It is there I shall begin.  Braidotti writes “For him ‘bare life’ is not generative vitality, but rather the constitutive vulnerability of the human subject, which sovereign power can kill; it is that which makes the body into disposable matter in the hands of the despotic force of unchecked power”  First it is imperative we understand that for Agamben bare life is not the same as zoe or biological life but instead it is the leftover from the originary split between zoe and bios.  Bios is a political life and zoe is a biological or nutritive life; Agamben is making a distinction because he is showing us that biological life has always been a part or non-part of western political thought and it is not something modern.  This does not mean he finds no difference in the way democracy functions, “(modern democracy) presents itself from the beginning as a vindication and liberation of zoe, and that is constantly trying to transform its own bare life into a way of life and to find so to speak the bios of zoe” (homo sacer, 10)  In other words modern democracies seem to use apparatuses (dispotif) in order to capture the subject, but to state that Agamben does not see a way out of this ignores his entire project of a politics of indifference.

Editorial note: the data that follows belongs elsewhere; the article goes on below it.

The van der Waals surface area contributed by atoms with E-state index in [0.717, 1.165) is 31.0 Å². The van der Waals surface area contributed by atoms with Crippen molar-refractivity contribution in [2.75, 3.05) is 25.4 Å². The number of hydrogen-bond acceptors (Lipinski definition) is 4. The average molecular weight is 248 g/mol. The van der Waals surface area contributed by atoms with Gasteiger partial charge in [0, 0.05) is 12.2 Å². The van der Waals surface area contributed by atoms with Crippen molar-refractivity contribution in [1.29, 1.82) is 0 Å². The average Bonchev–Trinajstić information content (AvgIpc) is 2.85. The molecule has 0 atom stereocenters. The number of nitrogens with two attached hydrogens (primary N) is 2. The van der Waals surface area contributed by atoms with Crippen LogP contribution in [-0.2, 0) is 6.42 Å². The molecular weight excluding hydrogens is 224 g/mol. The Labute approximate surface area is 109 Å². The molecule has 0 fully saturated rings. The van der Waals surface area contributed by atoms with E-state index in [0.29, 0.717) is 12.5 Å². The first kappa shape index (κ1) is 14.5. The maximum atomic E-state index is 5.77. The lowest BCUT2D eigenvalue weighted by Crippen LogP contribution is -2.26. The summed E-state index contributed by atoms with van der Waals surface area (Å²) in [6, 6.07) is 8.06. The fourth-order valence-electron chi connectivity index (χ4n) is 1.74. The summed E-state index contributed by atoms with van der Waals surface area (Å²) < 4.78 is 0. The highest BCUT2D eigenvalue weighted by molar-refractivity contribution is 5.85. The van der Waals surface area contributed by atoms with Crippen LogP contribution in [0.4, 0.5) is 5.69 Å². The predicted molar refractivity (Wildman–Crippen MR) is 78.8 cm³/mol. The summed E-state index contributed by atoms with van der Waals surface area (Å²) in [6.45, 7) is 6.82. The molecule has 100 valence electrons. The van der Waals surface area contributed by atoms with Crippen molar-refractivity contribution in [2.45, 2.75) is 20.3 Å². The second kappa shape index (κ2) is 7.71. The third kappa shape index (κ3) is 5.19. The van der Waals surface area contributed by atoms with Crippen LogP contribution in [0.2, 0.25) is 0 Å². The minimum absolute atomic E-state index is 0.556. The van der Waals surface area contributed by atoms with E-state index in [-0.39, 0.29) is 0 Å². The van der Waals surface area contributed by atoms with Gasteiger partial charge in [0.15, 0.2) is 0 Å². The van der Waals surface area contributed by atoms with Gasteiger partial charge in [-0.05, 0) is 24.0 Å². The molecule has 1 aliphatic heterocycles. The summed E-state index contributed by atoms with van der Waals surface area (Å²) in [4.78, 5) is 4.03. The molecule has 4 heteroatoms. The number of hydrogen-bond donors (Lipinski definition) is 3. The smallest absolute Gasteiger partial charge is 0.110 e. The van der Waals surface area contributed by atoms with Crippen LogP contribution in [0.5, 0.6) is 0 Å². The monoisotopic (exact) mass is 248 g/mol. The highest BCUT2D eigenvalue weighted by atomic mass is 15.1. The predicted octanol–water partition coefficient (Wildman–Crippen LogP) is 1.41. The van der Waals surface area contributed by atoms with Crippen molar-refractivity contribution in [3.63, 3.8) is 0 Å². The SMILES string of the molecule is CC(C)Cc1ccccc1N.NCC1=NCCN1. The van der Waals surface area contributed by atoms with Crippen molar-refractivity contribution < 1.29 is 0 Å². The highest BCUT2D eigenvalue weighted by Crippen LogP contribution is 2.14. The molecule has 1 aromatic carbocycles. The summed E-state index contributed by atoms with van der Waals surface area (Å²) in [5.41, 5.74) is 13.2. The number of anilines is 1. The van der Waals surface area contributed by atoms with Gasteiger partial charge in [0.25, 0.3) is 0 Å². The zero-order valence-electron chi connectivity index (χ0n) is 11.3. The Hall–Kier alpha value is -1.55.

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Braidotti also states something peculiar when she writes “The colonial plantation is the prototype of this political economy and the enslaved human almost the epitome of ‘homo sacer’, and there is no mention of the paradigm of the camp which Agamben uses much more than the plantation.  Most of the critique Braidotti makes on Agamben seems to have come from Timothy Campbell’s Improper Life.  Campbell in his book wants to show the similarity between Agamben and Heidegger which emphasizes the proper and the improper and how this relates to technology.  No wonder Braidotti writes that there is an over-emphasis on mortality and perishability in contemporary social theories if she follows Campbell’s one sided critique on Agamben’s distrust of modernity.  For posthumanity technology is extremely important, and this critique on Agamben’s distrust in even the emancipatory potential of technology stands.